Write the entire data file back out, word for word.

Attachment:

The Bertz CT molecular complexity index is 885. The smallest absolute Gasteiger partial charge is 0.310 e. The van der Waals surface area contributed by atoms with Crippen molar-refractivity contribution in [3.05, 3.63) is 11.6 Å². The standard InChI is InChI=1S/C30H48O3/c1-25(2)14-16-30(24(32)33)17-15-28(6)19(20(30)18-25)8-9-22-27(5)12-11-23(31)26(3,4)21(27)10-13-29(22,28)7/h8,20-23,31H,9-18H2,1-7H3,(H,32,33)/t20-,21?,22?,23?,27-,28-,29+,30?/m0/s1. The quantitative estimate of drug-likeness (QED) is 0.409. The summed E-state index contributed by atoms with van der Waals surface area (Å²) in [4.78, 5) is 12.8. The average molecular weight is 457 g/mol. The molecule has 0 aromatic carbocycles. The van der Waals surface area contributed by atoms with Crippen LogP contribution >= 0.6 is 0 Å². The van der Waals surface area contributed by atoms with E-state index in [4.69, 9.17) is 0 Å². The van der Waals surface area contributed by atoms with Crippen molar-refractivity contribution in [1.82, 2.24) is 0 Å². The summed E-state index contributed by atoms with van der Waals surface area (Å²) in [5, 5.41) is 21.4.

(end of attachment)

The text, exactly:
The Bertz CT molecular complexity index is 885. The smallest absolute Gasteiger partial charge is 0.310 e. The van der Waals surface area contributed by atoms with Crippen molar-refractivity contribution in [3.05, 3.63) is 11.6 Å². The standard InChI is InChI=1S/C30H48O3/c1-25(2)14-16-30(24(32)33)17-15-28(6)19(20(30)18-25)8-9-22-27(5)12-11-23(31)26(3,4)21(27)10-13-29(22,28)7/h8,20-23,31H,9-18H2,1-7H3,(H,32,33)/t20-,21?,22?,23?,27-,28-,29+,30?/m0/s1. The quantitative estimate of drug-likeness (QED) is 0.409. The summed E-state index contributed by atoms with van der Waals surface area (Å²) in [4.78, 5) is 12.8. The average molecular weight is 457 g/mol. The molecule has 0 aromatic carbocycles. The van der Waals surface area contributed by atoms with Crippen LogP contribution >= 0.6 is 0 Å². The van der Waals surface area contributed by atoms with E-state index in [4.69, 9.17) is 0 Å². The van der Waals surface area contributed by atoms with Crippen molar-refractivity contribution in [1.82, 2.24) is 0 Å². The summed E-state index contributed by atoms with van der Waals surface area (Å²) in [5, 5.41) is 21.4.